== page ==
This technique consists in attracting the phasmids with a light.
Basic equipment needed:
- Water-proof headlamp and batteries. Additional hand lamp with batteries.
- A portable generator (e.g. Honda 10i) or suitable batteries for the light source that will be used.
- A powerful light source (e.g. strong super actinic or black-light bulb).
- Butterfly net.
- A white sheet or similar.
- A stable but lightweight frame and ropes for fixing the reflecting surface.
- Plenty of differently sized plastic containers.
- Camera and macro equipment (lens and flash). Batteries.
- GPS or smartphone with an App to take coordinates.
Summary of the workflow for this method:
- Explore the area during the daytime to be more familiar with it and find suitable areas to place the light trap.
- Set up the light trap during the sunset and take coordinates.
- Wait until phasmids arrive and/or search on the enlighted shrubs nearby.
- When finding a phasmid, take pictures.
- Collect the phasmid and put them carefully in the plastic container.
Another method which enables to collect special species spectrums is the use of a light-trap which is due to being exceptionally sufficient for these insects broadly used by entomologists studying flying insects such as Lepidoptera, Coleoptera, Ensifera or Heteroptera. This method is however not very sufficient for phasmids and usually, the collected insects restrict to single specimens of well-flying species which may not be found with "Method I" or male specimens. Generally, males show a stronger tendency of being attracted to light and in some cases the numerous other insects may be more interesting than the single phasmids.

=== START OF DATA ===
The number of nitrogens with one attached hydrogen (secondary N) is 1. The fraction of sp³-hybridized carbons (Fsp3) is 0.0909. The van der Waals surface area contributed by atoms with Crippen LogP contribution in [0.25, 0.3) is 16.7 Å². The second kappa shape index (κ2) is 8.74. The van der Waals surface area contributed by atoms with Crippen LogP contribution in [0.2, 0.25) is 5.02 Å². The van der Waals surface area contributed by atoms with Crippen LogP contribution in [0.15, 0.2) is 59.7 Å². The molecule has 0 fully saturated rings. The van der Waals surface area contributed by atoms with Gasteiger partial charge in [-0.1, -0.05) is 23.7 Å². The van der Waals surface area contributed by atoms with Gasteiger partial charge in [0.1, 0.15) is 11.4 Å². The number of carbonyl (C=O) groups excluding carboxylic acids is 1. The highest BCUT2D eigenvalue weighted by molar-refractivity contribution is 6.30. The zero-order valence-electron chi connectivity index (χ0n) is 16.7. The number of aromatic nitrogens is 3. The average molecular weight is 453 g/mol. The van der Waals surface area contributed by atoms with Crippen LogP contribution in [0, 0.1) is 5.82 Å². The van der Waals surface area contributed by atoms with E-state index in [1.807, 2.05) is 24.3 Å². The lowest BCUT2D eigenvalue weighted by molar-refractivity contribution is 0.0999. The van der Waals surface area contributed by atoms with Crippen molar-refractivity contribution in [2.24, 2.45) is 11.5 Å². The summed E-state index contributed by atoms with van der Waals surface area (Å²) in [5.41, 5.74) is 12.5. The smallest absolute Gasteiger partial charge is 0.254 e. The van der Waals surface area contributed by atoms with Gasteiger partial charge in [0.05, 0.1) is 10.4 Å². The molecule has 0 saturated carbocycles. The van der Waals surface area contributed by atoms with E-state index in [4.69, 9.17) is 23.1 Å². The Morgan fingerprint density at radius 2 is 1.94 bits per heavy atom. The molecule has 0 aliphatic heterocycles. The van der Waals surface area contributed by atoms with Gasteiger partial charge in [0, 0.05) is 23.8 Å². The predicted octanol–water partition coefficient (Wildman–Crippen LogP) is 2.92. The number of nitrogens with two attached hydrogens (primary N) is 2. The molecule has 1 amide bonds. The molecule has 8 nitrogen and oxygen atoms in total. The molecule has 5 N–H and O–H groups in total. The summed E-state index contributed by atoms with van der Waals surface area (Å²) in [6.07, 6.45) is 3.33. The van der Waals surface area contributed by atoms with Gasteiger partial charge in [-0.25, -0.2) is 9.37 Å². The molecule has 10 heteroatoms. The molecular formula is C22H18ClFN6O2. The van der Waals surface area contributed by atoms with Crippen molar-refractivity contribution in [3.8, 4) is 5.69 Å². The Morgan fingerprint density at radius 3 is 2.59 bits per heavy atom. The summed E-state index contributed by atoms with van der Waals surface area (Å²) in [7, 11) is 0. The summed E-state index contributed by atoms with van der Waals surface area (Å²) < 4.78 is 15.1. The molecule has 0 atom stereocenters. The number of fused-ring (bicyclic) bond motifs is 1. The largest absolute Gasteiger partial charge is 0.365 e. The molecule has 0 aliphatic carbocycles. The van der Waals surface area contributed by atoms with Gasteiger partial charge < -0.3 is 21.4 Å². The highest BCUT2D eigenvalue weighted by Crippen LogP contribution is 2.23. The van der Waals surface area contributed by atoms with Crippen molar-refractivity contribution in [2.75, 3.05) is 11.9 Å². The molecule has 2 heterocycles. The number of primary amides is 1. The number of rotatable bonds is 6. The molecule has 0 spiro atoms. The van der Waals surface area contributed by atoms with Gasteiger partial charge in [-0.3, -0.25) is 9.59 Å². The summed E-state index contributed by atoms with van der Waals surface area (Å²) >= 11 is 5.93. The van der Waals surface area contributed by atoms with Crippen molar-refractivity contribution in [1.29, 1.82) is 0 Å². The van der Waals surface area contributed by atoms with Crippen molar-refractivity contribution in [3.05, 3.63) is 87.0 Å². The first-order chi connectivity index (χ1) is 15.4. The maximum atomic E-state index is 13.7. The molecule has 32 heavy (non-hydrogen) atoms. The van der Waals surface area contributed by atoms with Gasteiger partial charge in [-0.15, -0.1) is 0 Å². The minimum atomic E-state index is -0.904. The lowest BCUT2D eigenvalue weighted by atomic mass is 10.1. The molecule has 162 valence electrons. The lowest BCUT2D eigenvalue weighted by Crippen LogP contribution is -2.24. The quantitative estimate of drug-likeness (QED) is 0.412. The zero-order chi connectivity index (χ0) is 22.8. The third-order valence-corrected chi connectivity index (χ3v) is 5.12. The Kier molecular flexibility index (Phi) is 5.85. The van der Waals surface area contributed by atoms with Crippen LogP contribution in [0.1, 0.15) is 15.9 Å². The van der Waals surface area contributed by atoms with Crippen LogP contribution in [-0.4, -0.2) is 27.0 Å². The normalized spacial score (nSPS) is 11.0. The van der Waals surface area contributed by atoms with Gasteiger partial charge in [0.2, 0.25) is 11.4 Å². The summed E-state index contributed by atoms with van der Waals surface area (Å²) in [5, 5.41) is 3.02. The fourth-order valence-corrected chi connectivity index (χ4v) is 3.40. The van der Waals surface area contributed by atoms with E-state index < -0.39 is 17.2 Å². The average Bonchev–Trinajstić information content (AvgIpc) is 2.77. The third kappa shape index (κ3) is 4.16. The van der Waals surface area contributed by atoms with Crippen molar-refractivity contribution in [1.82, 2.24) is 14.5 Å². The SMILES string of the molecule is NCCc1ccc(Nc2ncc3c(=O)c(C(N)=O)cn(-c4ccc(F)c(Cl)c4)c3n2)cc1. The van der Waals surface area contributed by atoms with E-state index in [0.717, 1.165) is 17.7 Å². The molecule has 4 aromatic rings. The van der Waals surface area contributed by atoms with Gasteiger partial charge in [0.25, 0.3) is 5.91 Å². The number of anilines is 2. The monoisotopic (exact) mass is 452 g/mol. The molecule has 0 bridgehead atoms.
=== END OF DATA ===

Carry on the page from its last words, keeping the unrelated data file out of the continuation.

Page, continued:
The function of a light-trap is quite simple. One needs a strong light-bulb (if possible a super actinic bulb or black-light), which is supplied with electricity by using a power supply (generator or battery) and a large white reflecting surfaces (a white sheet or a wall). Slightly raised clearings or forest borders have proven to be the most sufficient localities, due to enabling the insects to see the light from far distance. The most prolific time-span in the tropics seems to be between 11 and 12 pm.
When the light-trap is completely installed, patience is needed. Often it takes hours that, except uncountable other insects, the first phasmid is attracted by the light. It is also a good idea to search the surrounding vegetation as well, as some insects may not directly sit on the enlighted surface but on the slightly enlighted shrubs nearby.